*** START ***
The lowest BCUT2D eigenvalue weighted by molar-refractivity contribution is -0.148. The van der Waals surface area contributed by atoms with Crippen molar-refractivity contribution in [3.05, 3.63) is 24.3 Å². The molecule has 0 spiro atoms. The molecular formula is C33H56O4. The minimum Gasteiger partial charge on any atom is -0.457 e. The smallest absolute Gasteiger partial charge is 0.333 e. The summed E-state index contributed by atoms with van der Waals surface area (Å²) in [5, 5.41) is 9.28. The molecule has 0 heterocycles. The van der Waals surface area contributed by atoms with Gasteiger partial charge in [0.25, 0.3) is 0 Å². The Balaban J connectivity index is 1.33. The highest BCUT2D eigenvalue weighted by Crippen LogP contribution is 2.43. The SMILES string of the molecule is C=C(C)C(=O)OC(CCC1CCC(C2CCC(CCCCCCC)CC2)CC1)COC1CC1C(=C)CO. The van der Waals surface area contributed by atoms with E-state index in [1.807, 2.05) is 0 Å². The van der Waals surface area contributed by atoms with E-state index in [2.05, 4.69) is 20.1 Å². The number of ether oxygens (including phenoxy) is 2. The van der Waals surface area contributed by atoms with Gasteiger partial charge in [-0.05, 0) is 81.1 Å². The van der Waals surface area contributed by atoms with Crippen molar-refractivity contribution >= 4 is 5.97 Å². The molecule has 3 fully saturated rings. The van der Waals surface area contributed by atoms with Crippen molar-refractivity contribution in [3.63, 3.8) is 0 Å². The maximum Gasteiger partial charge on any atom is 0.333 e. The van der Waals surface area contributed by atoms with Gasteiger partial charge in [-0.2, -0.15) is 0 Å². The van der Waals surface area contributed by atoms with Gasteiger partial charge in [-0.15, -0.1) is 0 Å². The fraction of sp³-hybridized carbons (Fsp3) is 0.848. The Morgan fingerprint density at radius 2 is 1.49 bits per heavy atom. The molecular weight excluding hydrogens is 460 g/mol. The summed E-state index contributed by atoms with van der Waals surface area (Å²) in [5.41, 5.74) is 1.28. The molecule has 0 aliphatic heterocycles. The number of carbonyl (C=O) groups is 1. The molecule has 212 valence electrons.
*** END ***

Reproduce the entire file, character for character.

The lowest BCUT2D eigenvalue weighted by molar-refractivity contribution is -0.148. The van der Waals surface area contributed by atoms with Crippen molar-refractivity contribution in [3.05, 3.63) is 24.3 Å². The molecule has 0 spiro atoms. The molecular formula is C33H56O4. The minimum Gasteiger partial charge on any atom is -0.457 e. The smallest absolute Gasteiger partial charge is 0.333 e. The summed E-state index contributed by atoms with van der Waals surface area (Å²) in [5, 5.41) is 9.28. The molecule has 0 heterocycles. The van der Waals surface area contributed by atoms with Gasteiger partial charge in [0.25, 0.3) is 0 Å². The Balaban J connectivity index is 1.33. The highest BCUT2D eigenvalue weighted by Crippen LogP contribution is 2.43. The SMILES string of the molecule is C=C(C)C(=O)OC(CCC1CCC(C2CCC(CCCCCCC)CC2)CC1)COC1CC1C(=C)CO. The van der Waals surface area contributed by atoms with E-state index in [1.807, 2.05) is 0 Å². The van der Waals surface area contributed by atoms with E-state index in [2.05, 4.69) is 20.1 Å². The number of ether oxygens (including phenoxy) is 2. The van der Waals surface area contributed by atoms with Gasteiger partial charge in [-0.05, 0) is 81.1 Å². The van der Waals surface area contributed by atoms with Crippen molar-refractivity contribution >= 4 is 5.97 Å². The molecule has 3 fully saturated rings. The van der Waals surface area contributed by atoms with Crippen molar-refractivity contribution in [3.63, 3.8) is 0 Å². The maximum Gasteiger partial charge on any atom is 0.333 e. The van der Waals surface area contributed by atoms with Gasteiger partial charge in [-0.2, -0.15) is 0 Å². The van der Waals surface area contributed by atoms with Gasteiger partial charge in [-0.15, -0.1) is 0 Å². The fraction of sp³-hybridized carbons (Fsp3) is 0.848. The Morgan fingerprint density at radius 2 is 1.49 bits per heavy atom. The molecular weight excluding hydrogens is 460 g/mol. The summed E-state index contributed by atoms with van der Waals surface area (Å²) in [5.41, 5.74) is 1.28. The molecule has 0 aliphatic heterocycles. The number of carbonyl (C=O) groups is 1. The molecule has 212 valence electrons.